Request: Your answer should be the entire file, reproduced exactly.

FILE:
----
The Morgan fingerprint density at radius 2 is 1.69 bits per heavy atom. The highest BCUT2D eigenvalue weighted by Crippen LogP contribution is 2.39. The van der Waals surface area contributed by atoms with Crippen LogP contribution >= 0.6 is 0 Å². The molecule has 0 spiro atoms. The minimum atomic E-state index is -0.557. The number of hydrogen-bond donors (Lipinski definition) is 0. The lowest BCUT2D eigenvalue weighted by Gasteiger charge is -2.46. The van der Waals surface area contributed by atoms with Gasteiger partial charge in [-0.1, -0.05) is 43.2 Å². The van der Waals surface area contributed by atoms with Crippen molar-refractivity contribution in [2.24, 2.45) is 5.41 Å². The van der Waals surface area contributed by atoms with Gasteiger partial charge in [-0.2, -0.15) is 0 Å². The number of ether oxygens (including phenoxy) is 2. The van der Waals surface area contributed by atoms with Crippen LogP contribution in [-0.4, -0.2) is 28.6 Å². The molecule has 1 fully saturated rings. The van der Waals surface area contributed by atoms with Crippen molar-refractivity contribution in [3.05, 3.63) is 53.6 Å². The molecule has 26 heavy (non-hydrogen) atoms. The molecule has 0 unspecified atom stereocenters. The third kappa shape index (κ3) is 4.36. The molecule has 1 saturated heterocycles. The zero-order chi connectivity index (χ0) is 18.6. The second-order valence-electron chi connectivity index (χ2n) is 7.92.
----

The Morgan fingerprint density at radius 2 is 1.69 bits per heavy atom. The highest BCUT2D eigenvalue weighted by Crippen LogP contribution is 2.39. The van der Waals surface area contributed by atoms with Crippen LogP contribution >= 0.6 is 0 Å². The molecule has 0 spiro atoms. The minimum atomic E-state index is -0.557. The number of hydrogen-bond donors (Lipinski definition) is 0. The lowest BCUT2D eigenvalue weighted by Gasteiger charge is -2.46. The van der Waals surface area contributed by atoms with Gasteiger partial charge in [-0.1, -0.05) is 43.2 Å². The van der Waals surface area contributed by atoms with Crippen molar-refractivity contribution in [2.24, 2.45) is 5.41 Å². The van der Waals surface area contributed by atoms with Gasteiger partial charge in [-0.2, -0.15) is 0 Å². The number of ether oxygens (including phenoxy) is 2. The van der Waals surface area contributed by atoms with Crippen LogP contribution in [-0.4, -0.2) is 28.6 Å². The molecule has 1 fully saturated rings. The van der Waals surface area contributed by atoms with Crippen molar-refractivity contribution in [3.05, 3.63) is 53.6 Å². The molecule has 26 heavy (non-hydrogen) atoms. The molecule has 0 unspecified atom stereocenters. The third kappa shape index (κ3) is 4.36. The molecule has 1 saturated heterocycles. The zero-order chi connectivity index (χ0) is 18.6. The second-order valence-electron chi connectivity index (χ2n) is 7.92.